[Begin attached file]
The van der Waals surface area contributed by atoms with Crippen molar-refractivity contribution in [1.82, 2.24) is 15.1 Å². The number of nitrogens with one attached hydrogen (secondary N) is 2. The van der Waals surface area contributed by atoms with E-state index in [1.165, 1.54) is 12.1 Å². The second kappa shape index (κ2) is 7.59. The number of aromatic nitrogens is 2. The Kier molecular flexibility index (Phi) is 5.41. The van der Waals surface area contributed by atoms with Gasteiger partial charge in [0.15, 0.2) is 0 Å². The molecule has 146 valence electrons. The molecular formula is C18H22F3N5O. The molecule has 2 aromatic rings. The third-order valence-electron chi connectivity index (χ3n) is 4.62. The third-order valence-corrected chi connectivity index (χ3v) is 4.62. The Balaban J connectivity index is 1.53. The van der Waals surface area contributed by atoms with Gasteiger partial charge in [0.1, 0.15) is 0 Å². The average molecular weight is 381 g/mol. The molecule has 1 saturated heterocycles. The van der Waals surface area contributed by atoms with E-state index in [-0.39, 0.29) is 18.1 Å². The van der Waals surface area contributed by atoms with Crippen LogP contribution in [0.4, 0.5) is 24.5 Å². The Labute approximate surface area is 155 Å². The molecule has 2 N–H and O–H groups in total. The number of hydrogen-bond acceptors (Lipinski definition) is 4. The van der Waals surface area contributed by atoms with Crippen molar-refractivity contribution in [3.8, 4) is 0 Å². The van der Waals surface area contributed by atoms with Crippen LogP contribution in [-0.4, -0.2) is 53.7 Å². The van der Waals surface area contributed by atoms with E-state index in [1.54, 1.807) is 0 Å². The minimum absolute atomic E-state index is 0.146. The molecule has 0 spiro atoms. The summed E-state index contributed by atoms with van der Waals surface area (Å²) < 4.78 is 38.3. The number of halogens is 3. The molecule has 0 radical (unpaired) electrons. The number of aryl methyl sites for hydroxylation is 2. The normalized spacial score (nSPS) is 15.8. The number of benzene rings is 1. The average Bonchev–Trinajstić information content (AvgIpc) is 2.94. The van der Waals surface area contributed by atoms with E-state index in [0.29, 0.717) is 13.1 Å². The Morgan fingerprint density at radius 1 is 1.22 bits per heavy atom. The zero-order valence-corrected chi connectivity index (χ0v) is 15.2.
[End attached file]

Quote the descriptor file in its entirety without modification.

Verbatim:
The van der Waals surface area contributed by atoms with Crippen molar-refractivity contribution in [1.82, 2.24) is 15.1 Å². The number of nitrogens with one attached hydrogen (secondary N) is 2. The van der Waals surface area contributed by atoms with E-state index in [1.165, 1.54) is 12.1 Å². The second kappa shape index (κ2) is 7.59. The number of aromatic nitrogens is 2. The Kier molecular flexibility index (Phi) is 5.41. The van der Waals surface area contributed by atoms with Gasteiger partial charge in [0.15, 0.2) is 0 Å². The molecule has 146 valence electrons. The molecular formula is C18H22F3N5O. The molecule has 2 aromatic rings. The third-order valence-electron chi connectivity index (χ3n) is 4.62. The third-order valence-corrected chi connectivity index (χ3v) is 4.62. The Balaban J connectivity index is 1.53. The van der Waals surface area contributed by atoms with Gasteiger partial charge in [0.1, 0.15) is 0 Å². The average molecular weight is 381 g/mol. The molecule has 1 saturated heterocycles. The van der Waals surface area contributed by atoms with E-state index in [-0.39, 0.29) is 18.1 Å². The van der Waals surface area contributed by atoms with Crippen LogP contribution in [0.4, 0.5) is 24.5 Å². The Labute approximate surface area is 155 Å². The molecule has 2 N–H and O–H groups in total. The number of hydrogen-bond acceptors (Lipinski definition) is 4. The van der Waals surface area contributed by atoms with Crippen molar-refractivity contribution in [3.8, 4) is 0 Å². The van der Waals surface area contributed by atoms with Crippen LogP contribution in [-0.4, -0.2) is 53.7 Å². The van der Waals surface area contributed by atoms with E-state index in [1.54, 1.807) is 0 Å². The minimum absolute atomic E-state index is 0.146. The molecule has 0 spiro atoms. The summed E-state index contributed by atoms with van der Waals surface area (Å²) < 4.78 is 38.3. The number of halogens is 3. The molecule has 0 radical (unpaired) electrons. The number of aryl methyl sites for hydroxylation is 2. The normalized spacial score (nSPS) is 15.8. The number of benzene rings is 1. The average Bonchev–Trinajstić information content (AvgIpc) is 2.94. The van der Waals surface area contributed by atoms with E-state index in [0.29, 0.717) is 13.1 Å². The Morgan fingerprint density at radius 1 is 1.22 bits per heavy atom. The zero-order valence-corrected chi connectivity index (χ0v) is 15.2.